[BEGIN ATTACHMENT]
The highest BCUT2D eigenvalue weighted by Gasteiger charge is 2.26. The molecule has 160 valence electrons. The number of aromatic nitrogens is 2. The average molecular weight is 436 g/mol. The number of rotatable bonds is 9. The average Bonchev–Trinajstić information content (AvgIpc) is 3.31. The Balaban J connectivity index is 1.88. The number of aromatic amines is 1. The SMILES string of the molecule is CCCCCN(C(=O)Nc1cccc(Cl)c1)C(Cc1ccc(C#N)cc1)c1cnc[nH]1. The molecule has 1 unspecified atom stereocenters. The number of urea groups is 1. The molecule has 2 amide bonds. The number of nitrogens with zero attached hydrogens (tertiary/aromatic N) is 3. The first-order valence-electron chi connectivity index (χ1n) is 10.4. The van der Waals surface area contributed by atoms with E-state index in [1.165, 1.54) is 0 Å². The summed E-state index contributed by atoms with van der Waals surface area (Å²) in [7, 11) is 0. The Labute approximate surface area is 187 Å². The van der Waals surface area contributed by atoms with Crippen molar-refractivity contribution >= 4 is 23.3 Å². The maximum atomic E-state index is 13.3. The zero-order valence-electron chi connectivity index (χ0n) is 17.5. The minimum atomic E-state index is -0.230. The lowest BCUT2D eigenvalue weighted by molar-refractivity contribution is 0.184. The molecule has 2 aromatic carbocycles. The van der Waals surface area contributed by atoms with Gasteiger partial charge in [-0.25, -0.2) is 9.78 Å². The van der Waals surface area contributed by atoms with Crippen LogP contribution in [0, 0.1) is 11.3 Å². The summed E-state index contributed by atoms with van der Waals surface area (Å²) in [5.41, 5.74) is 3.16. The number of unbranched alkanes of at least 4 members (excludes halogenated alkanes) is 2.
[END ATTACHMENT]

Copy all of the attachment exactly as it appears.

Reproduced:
The highest BCUT2D eigenvalue weighted by Gasteiger charge is 2.26. The molecule has 160 valence electrons. The number of aromatic nitrogens is 2. The average molecular weight is 436 g/mol. The number of rotatable bonds is 9. The average Bonchev–Trinajstić information content (AvgIpc) is 3.31. The Balaban J connectivity index is 1.88. The number of aromatic amines is 1. The SMILES string of the molecule is CCCCCN(C(=O)Nc1cccc(Cl)c1)C(Cc1ccc(C#N)cc1)c1cnc[nH]1. The molecule has 1 unspecified atom stereocenters. The number of urea groups is 1. The molecule has 2 amide bonds. The number of nitrogens with zero attached hydrogens (tertiary/aromatic N) is 3. The first-order valence-electron chi connectivity index (χ1n) is 10.4. The van der Waals surface area contributed by atoms with E-state index in [1.165, 1.54) is 0 Å². The summed E-state index contributed by atoms with van der Waals surface area (Å²) in [7, 11) is 0. The Labute approximate surface area is 187 Å². The van der Waals surface area contributed by atoms with Crippen molar-refractivity contribution >= 4 is 23.3 Å². The maximum atomic E-state index is 13.3. The zero-order valence-electron chi connectivity index (χ0n) is 17.5. The minimum atomic E-state index is -0.230. The lowest BCUT2D eigenvalue weighted by molar-refractivity contribution is 0.184. The molecule has 2 aromatic carbocycles. The van der Waals surface area contributed by atoms with Gasteiger partial charge in [-0.25, -0.2) is 9.78 Å². The van der Waals surface area contributed by atoms with Crippen LogP contribution in [0, 0.1) is 11.3 Å². The summed E-state index contributed by atoms with van der Waals surface area (Å²) in [5.41, 5.74) is 3.16. The number of unbranched alkanes of at least 4 members (excludes halogenated alkanes) is 2.